1. What has your experience of trusting others been like?
  2. How do you place trust in others who are unworthy of your trust?
  3. How can you increase your wisdom and prudence in assessing the trustworthiness of others? What are some typical signs that point to the untrustworthiness of others?
  4. What are some typical signs that suggest that a person is capable of receiving more of your trust?

3. ASCA Meeting Ongoing Education Moment:
Relevancy of Ongoing Education
During Regular ASCA Meetings

Within the co-facilitators’ ASCA Meeting Format manual, which contains the script, directions, suggestions, and materials to operate ASCA meetings, there is the suggestion that, following the announcements, the meeting spend a few moments on what we call “ongoing education.” Some meetings conduct ongoing education at almost every meeting. Other meetings tend not to include this aspect in their meetings.

We encourage spending a few moments at every meeting on ongoing education for a variety of reasons. First, a well-educated ASCA meeting membership ensures healthy meetings, increases safety and adds to an atmosphere of support and respect. Second, new participants join a group periodically, and they need to be educated about the various dynamics of an ASCA meeting along with the rationale behind why ASCA meetings are organized and run in specific ways. Participants tend to violate our guidelines and the spirit of the ASCA philosophy less when they have a thorough understanding of ASCA ways and procedures.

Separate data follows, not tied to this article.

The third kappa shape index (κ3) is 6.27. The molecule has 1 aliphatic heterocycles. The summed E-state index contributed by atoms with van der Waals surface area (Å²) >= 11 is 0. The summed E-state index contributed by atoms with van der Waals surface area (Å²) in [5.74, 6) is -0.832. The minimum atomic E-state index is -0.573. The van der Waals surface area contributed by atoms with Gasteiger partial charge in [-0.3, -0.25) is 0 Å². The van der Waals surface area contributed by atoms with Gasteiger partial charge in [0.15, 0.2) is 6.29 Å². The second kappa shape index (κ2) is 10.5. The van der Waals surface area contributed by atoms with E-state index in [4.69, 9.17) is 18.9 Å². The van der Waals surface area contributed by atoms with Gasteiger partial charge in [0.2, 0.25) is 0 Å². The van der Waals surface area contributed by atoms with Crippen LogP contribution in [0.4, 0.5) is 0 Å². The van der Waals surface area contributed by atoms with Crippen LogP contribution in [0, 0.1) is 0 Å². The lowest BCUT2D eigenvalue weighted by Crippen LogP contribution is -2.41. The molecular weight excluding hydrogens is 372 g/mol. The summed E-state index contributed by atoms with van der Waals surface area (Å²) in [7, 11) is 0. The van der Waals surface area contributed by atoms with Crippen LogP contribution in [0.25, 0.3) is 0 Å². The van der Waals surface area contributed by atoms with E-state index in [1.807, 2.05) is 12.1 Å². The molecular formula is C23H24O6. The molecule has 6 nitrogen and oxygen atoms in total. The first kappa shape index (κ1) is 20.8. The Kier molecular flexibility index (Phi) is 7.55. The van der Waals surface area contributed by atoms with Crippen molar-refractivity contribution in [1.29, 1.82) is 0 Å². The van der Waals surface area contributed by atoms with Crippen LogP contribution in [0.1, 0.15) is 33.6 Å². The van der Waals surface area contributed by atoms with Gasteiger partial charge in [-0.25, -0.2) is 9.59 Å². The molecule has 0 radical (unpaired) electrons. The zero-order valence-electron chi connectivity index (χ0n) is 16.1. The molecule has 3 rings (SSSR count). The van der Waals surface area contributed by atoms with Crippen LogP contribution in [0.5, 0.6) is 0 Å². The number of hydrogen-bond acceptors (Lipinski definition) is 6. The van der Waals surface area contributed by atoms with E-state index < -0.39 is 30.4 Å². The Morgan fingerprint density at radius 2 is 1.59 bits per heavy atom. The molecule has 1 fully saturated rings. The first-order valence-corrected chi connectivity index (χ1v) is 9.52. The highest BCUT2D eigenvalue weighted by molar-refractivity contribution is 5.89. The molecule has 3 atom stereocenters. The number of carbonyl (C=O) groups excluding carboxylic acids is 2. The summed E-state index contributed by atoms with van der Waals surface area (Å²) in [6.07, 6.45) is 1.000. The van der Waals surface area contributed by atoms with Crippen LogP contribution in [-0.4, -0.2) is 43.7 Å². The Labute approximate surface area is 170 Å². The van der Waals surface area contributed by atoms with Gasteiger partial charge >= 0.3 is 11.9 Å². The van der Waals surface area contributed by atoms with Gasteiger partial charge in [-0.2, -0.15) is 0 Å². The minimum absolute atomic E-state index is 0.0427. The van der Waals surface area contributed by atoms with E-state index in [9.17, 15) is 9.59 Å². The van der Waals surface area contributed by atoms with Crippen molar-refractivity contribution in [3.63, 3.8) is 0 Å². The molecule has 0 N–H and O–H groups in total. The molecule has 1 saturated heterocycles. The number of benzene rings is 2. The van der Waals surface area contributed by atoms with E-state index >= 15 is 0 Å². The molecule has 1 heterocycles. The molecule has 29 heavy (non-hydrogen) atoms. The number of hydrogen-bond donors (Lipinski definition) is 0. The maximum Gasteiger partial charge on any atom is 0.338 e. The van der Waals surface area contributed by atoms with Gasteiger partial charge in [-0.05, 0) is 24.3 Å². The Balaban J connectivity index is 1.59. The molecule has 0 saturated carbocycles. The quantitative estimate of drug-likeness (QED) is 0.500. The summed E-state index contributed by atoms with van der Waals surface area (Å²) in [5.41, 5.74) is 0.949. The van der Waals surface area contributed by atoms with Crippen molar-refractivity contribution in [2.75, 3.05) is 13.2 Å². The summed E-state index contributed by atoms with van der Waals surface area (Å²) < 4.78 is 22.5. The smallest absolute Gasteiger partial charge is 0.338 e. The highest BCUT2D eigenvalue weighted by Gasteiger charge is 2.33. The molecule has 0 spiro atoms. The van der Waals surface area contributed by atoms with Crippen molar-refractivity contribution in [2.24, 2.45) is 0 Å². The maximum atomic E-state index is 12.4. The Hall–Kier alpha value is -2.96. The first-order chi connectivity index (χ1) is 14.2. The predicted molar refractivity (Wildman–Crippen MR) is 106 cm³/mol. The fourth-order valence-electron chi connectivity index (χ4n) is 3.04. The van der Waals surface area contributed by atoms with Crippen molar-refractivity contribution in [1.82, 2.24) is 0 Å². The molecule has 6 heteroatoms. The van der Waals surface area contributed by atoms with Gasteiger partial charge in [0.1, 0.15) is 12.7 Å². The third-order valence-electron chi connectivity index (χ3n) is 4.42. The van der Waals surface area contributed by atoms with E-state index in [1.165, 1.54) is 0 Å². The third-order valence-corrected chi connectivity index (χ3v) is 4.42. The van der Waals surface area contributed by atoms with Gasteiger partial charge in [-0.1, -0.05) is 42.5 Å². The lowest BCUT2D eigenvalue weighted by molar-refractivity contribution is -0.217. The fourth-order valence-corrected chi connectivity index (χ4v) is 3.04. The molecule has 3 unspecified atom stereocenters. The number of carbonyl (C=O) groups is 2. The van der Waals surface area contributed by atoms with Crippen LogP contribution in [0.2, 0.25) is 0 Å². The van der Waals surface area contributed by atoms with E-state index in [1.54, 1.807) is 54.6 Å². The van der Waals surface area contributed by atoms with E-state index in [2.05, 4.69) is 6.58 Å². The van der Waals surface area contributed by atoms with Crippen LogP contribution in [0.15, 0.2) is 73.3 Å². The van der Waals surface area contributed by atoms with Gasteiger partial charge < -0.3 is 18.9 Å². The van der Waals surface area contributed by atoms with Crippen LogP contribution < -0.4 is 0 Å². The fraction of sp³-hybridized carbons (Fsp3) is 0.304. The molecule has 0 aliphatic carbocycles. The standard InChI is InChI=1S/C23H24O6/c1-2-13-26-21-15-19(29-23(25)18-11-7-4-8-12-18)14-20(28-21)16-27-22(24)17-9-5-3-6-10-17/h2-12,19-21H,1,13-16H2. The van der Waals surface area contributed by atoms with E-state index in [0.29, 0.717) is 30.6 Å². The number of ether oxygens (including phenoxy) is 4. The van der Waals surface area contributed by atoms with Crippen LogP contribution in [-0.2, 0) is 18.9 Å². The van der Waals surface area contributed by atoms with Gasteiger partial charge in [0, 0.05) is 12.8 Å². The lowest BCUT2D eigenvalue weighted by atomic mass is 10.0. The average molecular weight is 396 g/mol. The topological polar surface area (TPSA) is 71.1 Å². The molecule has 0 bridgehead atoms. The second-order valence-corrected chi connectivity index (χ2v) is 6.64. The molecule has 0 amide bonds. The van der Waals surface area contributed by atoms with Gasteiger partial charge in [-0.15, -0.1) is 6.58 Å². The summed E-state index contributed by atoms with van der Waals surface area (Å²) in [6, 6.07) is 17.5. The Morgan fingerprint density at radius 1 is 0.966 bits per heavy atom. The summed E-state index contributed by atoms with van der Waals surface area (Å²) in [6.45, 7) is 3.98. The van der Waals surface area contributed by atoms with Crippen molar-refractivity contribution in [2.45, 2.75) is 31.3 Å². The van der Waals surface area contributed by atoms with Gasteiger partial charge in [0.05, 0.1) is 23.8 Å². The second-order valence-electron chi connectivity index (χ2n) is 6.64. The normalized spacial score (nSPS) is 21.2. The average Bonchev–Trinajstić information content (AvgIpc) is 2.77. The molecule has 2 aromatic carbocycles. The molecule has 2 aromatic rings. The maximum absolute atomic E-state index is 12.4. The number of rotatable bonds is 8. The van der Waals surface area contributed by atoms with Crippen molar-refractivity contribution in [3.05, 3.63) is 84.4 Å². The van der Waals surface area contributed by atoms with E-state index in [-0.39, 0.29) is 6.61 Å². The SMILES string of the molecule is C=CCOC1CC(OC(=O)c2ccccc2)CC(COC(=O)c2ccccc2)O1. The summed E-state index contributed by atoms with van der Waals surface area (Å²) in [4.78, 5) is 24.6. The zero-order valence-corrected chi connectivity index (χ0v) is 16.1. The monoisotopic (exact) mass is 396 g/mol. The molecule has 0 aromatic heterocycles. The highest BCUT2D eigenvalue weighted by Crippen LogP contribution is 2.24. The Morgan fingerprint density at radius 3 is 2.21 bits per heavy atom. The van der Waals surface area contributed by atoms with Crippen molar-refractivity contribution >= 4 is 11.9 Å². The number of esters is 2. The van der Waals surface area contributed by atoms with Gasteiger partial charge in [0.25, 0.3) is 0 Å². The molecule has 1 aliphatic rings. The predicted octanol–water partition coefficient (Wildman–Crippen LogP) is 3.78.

Third, during ongoing education moments, co-facilitators have the opportunity to clarify and to be preemptive about an unhealthy or troubling dynamic that they may see emerging within a meeting. For example, a newcomer may be bordering on violating the cross-talk guideline. The co-facilitators might use the ongoing education moment to discuss what cross-talk is all about. Fourth, established meetings might tend to become a little sloppy in observing certain guidelines. This may result in inviting confusion and trouble.

Finally, continually reviewing various aspects of the ASCA meeting can be reassuring to the participants. When co-facilitators are perceived as being helpful, on top of things, and thoughtful about what is going on in a meeting, members, especially the new members of a group, tend to feel reassured, secure, and safe.

The bottom line is that it can be most helpful to an ASCA meeting to use a few minutes at every meeting to discuss various aspects of the ASCA meeting.

4. Poetry

Beating My Bones out in the Open

by James Daniel, Copyright 2000, 2001

When I was born, I inhaled the beat
The sound of bongos on the ethers
I was teething on “On The Road”
I grew up with rhythm embodied in me
Wanting to bust out but thwarted severely
I had to hold back, pretend not to see
Pretend not to be me, holding the sacred within me dearly
I pretended forever, forgot who I was.

Stopped listening, stopped feeling, took orders really well
But the beat kept beating, building up pressure
Against expectations, projections of others
Until the day I couldn’t hold back
The rope got too taut, there was no more slack
Chaos erupted and spat in my eye
Rocket explosions littered the sky
I lost all sense of sanity, spoke nothing but profanity.

I wrote and wrote and tore up pages
The beat was spurting, I was hurting
Until I resolved to live the pain
Beating my bones out in the open
No more running for cover of shade
No more honoring of outdated contracts
That shouldn’t ever’ve been made
It’s a bucking bronco now I’m riding.

I’m out of the gate, there’ll be no more hiding
Past the point of diminishing returns
Are tenfold gains where no pain remains
Learning to love life is nothing more
Then forgetting to hate life so much
So lick your wounds and come out fighting
Listen up, the beat’s all around you
Stand fast and breathe, the beat has found you.

Selection editing note

Above, for clarity, the word “co-secretary” was replaced by “co-facilitator” as the current title used in ASCA meetings for the same role.